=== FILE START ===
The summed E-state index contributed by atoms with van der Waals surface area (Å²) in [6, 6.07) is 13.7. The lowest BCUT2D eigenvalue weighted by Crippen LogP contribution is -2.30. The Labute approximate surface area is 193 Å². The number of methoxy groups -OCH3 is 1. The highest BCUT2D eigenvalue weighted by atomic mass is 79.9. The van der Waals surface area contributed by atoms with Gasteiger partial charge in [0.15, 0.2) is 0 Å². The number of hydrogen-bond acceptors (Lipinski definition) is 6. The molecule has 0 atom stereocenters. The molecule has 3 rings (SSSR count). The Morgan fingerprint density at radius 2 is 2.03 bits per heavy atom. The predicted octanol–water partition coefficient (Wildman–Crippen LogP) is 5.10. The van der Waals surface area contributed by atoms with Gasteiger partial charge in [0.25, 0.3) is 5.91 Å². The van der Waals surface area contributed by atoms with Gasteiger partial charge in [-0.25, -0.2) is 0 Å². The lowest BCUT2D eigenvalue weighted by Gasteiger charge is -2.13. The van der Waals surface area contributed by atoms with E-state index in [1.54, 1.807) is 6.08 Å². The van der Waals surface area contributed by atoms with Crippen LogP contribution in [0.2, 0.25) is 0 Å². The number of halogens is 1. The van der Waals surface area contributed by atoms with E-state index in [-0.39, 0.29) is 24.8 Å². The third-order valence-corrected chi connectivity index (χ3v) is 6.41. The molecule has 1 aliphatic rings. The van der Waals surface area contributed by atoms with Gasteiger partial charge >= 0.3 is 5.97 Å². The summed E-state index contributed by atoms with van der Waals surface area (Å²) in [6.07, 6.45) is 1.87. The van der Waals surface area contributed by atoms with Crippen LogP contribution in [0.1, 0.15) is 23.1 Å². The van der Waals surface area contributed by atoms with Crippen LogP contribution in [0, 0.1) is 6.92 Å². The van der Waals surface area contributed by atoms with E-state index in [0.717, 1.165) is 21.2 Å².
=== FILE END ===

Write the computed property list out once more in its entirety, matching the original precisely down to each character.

The summed E-state index contributed by atoms with van der Waals surface area (Å²) in [6, 6.07) is 13.7. The lowest BCUT2D eigenvalue weighted by Crippen LogP contribution is -2.30. The Labute approximate surface area is 193 Å². The number of methoxy groups -OCH3 is 1. The highest BCUT2D eigenvalue weighted by atomic mass is 79.9. The van der Waals surface area contributed by atoms with Gasteiger partial charge in [0.15, 0.2) is 0 Å². The number of hydrogen-bond acceptors (Lipinski definition) is 6. The molecule has 0 atom stereocenters. The molecule has 3 rings (SSSR count). The Morgan fingerprint density at radius 2 is 2.03 bits per heavy atom. The predicted octanol–water partition coefficient (Wildman–Crippen LogP) is 5.10. The van der Waals surface area contributed by atoms with Gasteiger partial charge in [0.25, 0.3) is 5.91 Å². The van der Waals surface area contributed by atoms with Gasteiger partial charge in [-0.25, -0.2) is 0 Å². The lowest BCUT2D eigenvalue weighted by Gasteiger charge is -2.13. The van der Waals surface area contributed by atoms with E-state index in [1.54, 1.807) is 6.08 Å². The van der Waals surface area contributed by atoms with Crippen LogP contribution in [0.2, 0.25) is 0 Å². The number of halogens is 1. The van der Waals surface area contributed by atoms with E-state index in [-0.39, 0.29) is 24.8 Å². The third-order valence-corrected chi connectivity index (χ3v) is 6.41. The molecule has 1 aliphatic rings. The van der Waals surface area contributed by atoms with Gasteiger partial charge >= 0.3 is 5.97 Å². The summed E-state index contributed by atoms with van der Waals surface area (Å²) in [6.07, 6.45) is 1.87. The van der Waals surface area contributed by atoms with Crippen LogP contribution in [0.1, 0.15) is 23.1 Å². The van der Waals surface area contributed by atoms with Crippen LogP contribution in [0, 0.1) is 6.92 Å². The van der Waals surface area contributed by atoms with E-state index in [0.717, 1.165) is 21.2 Å².